Nineteen Ways of Looking atNineteen Ways of Looking at
Wang WeiWang Wei
By Ryan Chapin, Kristen Kirchhoff,
Kaitlyn Herman,...
Background Information on theBackground Information on the
Infamous Wang Wei:Infamous Wang Wei:
•• 8th century Tang dynast...
Wang Wei’s “Deer Park”:Wang Wei’s “Deer Park”:
Importance of Imagery in ChineseImportance of Imagery in Chinese
PoetryPoetry
Classical Chinese poetry has no generalClass...
Deep Forest HermitageDeep Forest Hermitage
En la Ermita del Parque de los VenadosEn la Ermita del Parque de los Venados
No se ve gente en este monte.No se ve gente e...
Empty mountains:
no one to be seen.
Yet-hear-
human sounds and echoes.
Returning sunlight
enters the dark woods;
Again shi...
The Form of the DeerThe Form of the Deer
So lone seem the hills; there is no one in sight there.So lone seem the hills; th...
•
http://www.linguist.org.cn/doc/uc200703/uc200http://www.linguist.org.cn/doc/uc200703/uc200
• http://www.textetc.com/work...
Nineteen ways of looking at wang wei presentation by Ryan Chapin, Jungjik Park, Kristen Kirchhoff and Kaitlyn Herman
Nineteen ways of looking at wang wei presentation by Ryan Chapin, Jungjik Park, Kristen Kirchhoff and Kaitlyn Herman
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Nineteen ways of looking at wang wei presentation by Ryan Chapin, Jungjik Park, Kristen Kirchhoff and Kaitlyn Herman

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Nineteen ways of looking at wang wei presentation by Ryan Chapin, Jungjik Park, Kristen Kirchhoff and Kaitlyn Herman

  1. 1. Nineteen Ways of Looking atNineteen Ways of Looking at Wang WeiWang Wei By Ryan Chapin, Kristen Kirchhoff, Kaitlyn Herman, and Jungjik Park
  2. 2. Background Information on theBackground Information on the Infamous Wang Wei:Infamous Wang Wei: •• 8th century Tang dynasty poet, painter, and government8th century Tang dynasty poet, painter, and government officialofficial •• Born in 699 in P'u-chou (the present Fen-Born in 699 in P'u-chou (the present Fen- yang county in Shansi Province)yang county in Shansi Province) •• In 719, was awarded the highest degree in theIn 719, was awarded the highest degree in the examination system, the chin-shih and became Assistantexamination system, the chin-shih and became Assistant Secretary for MusicSecretary for Music •• By the time of his death in 759, heBy the time of his death in 759, he directeddirected the administration of 12 departments in the ministries ofthe administration of 12 departments in the ministries of war, justice, and workswar, justice, and works •• After the death of his wife and mother, he withdrewAfter the death of his wife and mother, he withdrew from public society to the solace of his country home atfrom public society to the solace of his country home at Lan-t'ien along the Wang River. There he often wrote andLan-t'ien along the Wang River. There he often wrote and painted.painted.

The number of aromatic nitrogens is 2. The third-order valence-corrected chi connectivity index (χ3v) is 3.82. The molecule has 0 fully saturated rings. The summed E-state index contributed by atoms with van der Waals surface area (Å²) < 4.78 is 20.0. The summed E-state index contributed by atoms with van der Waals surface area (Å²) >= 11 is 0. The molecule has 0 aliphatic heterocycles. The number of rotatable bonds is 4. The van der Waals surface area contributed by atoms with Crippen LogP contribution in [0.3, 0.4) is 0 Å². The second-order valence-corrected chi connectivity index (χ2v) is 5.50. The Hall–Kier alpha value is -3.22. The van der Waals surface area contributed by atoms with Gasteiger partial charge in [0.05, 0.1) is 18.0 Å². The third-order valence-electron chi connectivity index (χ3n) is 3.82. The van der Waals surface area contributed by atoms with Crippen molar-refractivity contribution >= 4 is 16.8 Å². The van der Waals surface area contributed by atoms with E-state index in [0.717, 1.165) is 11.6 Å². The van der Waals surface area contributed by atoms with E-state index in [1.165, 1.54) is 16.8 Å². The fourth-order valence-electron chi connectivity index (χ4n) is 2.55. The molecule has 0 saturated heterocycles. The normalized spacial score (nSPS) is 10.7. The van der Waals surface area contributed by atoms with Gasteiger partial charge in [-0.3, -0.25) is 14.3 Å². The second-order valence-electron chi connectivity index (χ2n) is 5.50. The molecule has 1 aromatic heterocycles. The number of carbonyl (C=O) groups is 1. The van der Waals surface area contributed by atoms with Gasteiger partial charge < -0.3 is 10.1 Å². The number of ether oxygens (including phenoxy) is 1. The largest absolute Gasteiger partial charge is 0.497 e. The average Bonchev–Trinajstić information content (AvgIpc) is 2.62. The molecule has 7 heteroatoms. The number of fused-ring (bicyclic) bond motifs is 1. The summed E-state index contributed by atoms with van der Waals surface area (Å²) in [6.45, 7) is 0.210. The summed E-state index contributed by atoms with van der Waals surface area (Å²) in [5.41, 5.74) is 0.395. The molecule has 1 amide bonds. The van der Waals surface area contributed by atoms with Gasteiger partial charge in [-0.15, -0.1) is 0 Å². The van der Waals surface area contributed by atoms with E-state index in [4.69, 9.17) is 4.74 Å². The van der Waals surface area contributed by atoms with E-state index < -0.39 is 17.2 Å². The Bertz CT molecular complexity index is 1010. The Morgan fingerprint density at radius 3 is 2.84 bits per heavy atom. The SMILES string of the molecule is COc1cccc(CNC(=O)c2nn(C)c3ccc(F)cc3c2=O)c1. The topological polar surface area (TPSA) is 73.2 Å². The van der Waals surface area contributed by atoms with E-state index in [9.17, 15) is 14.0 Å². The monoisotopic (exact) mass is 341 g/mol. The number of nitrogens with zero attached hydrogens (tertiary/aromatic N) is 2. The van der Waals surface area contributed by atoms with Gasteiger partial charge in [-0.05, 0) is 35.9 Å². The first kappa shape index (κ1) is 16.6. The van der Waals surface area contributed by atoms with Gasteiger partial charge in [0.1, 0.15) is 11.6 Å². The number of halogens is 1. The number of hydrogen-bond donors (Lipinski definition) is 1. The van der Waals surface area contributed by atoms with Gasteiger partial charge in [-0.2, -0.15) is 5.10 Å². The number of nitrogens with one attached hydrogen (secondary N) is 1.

3. 3. Wang Wei’s “Deer Park”:Wang Wei’s “Deer Park”:
  4. 4. Importance of Imagery in ChineseImportance of Imagery in Chinese PoetryPoetry Classical Chinese poetry has no generalClassical Chinese poetry has no general accepted interpretation.accepted interpretation. • It’s a common practice that the images areIt’s a common practice that the images are always associated with imagery in classicalalways associated with imagery in classical Chinese poetry.Chinese poetry. Since Chinese ancient poetry is famous forSince Chinese ancient poetry is famous for being productive of images, the rendering ofbeing productive of images, the rendering of images becomes the vital point in theimages becomes the vital point in the translation of classical Chinese poetry.translation of classical Chinese poetry.
  5. 5. Deep Forest HermitageDeep Forest Hermitage
  6. 6. En la Ermita del Parque de los VenadosEn la Ermita del Parque de los Venados No se ve gente en este monte.No se ve gente en este monte. Solo se oyen, lejos, voces.Solo se oyen, lejos, voces. Por los ramajes la luz rompePor los ramajes la luz rompe Tendida entre la yerba brilla verde.Tendida entre la yerba brilla verde. -Octavio Paz, 1974-Octavio Paz, 1974
  7. 7. Empty mountains: no one to be seen. Yet-hear- human sounds and echoes. Returning sunlight enters the dark woods; Again shining on the green moss, above. -Gary Snyder, 1978
  8. 8. The Form of the DeerThe Form of the Deer So lone seem the hills; there is no one in sight there.So lone seem the hills; there is no one in sight there. But whence is the echo of voices I hear?But whence is the echo of voices I hear? The rays of the sunset pierce slanting the forest,The rays of the sunset pierce slanting the forest, And in their reflection green mosses appear.And in their reflection green mosses appear. -W.J.B. Fletcher, 1919-W.J.B. Fletcher, 1919
  9. 9. • http://www.linguist.org.cn/doc/uc200703/uc200http://www.linguist.org.cn/doc/uc200703/uc200 • http://www.textetc.com/workshop/wt-wang-wehttp://www.textetc.com/workshop/wt-wang-we

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